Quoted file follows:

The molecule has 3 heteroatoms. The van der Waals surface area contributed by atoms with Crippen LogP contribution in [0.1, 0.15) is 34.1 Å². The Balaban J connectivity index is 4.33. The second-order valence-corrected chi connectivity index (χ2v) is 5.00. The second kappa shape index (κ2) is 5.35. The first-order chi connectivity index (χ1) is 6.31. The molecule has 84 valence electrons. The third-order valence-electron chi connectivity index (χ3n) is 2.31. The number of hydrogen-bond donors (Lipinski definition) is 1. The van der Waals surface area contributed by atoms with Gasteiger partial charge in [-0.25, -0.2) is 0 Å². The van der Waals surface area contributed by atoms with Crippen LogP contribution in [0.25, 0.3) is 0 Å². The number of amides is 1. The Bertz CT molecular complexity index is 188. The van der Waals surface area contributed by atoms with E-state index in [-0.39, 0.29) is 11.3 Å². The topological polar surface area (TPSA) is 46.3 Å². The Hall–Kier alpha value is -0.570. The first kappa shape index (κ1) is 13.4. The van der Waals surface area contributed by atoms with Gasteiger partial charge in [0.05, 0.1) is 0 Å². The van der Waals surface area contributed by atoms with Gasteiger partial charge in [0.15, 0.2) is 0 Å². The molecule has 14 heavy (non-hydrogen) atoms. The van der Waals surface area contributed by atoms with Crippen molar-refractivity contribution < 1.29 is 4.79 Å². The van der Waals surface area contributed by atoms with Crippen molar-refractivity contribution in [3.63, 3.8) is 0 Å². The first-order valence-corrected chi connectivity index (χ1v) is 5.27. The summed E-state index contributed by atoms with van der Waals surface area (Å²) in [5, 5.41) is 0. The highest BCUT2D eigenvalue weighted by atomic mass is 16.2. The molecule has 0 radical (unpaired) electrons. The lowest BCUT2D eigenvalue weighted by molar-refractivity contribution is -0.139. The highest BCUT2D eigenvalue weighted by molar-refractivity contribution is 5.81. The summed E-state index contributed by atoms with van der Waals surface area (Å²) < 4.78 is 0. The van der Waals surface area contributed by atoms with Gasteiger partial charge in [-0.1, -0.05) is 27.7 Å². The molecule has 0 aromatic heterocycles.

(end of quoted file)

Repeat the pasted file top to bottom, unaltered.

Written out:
The molecule has 3 heteroatoms. The van der Waals surface area contributed by atoms with Crippen LogP contribution in [0.1, 0.15) is 34.1 Å². The Balaban J connectivity index is 4.33. The second-order valence-corrected chi connectivity index (χ2v) is 5.00. The second kappa shape index (κ2) is 5.35. The first-order chi connectivity index (χ1) is 6.31. The molecule has 84 valence electrons. The third-order valence-electron chi connectivity index (χ3n) is 2.31. The number of hydrogen-bond donors (Lipinski definition) is 1. The van der Waals surface area contributed by atoms with Gasteiger partial charge in [-0.25, -0.2) is 0 Å². The van der Waals surface area contributed by atoms with Crippen LogP contribution in [0.25, 0.3) is 0 Å². The number of amides is 1. The Bertz CT molecular complexity index is 188. The van der Waals surface area contributed by atoms with E-state index in [-0.39, 0.29) is 11.3 Å². The topological polar surface area (TPSA) is 46.3 Å². The Hall–Kier alpha value is -0.570. The first kappa shape index (κ1) is 13.4. The van der Waals surface area contributed by atoms with Gasteiger partial charge in [0.05, 0.1) is 0 Å². The van der Waals surface area contributed by atoms with Gasteiger partial charge in [0.15, 0.2) is 0 Å². The molecule has 14 heavy (non-hydrogen) atoms. The van der Waals surface area contributed by atoms with Crippen molar-refractivity contribution < 1.29 is 4.79 Å². The van der Waals surface area contributed by atoms with Crippen molar-refractivity contribution in [3.63, 3.8) is 0 Å². The first-order valence-corrected chi connectivity index (χ1v) is 5.27. The summed E-state index contributed by atoms with van der Waals surface area (Å²) in [5, 5.41) is 0. The highest BCUT2D eigenvalue weighted by atomic mass is 16.2. The molecule has 0 radical (unpaired) electrons. The lowest BCUT2D eigenvalue weighted by molar-refractivity contribution is -0.139. The highest BCUT2D eigenvalue weighted by molar-refractivity contribution is 5.81. The summed E-state index contributed by atoms with van der Waals surface area (Å²) < 4.78 is 0. The van der Waals surface area contributed by atoms with Gasteiger partial charge in [-0.1, -0.05) is 27.7 Å². The molecule has 0 aromatic heterocycles.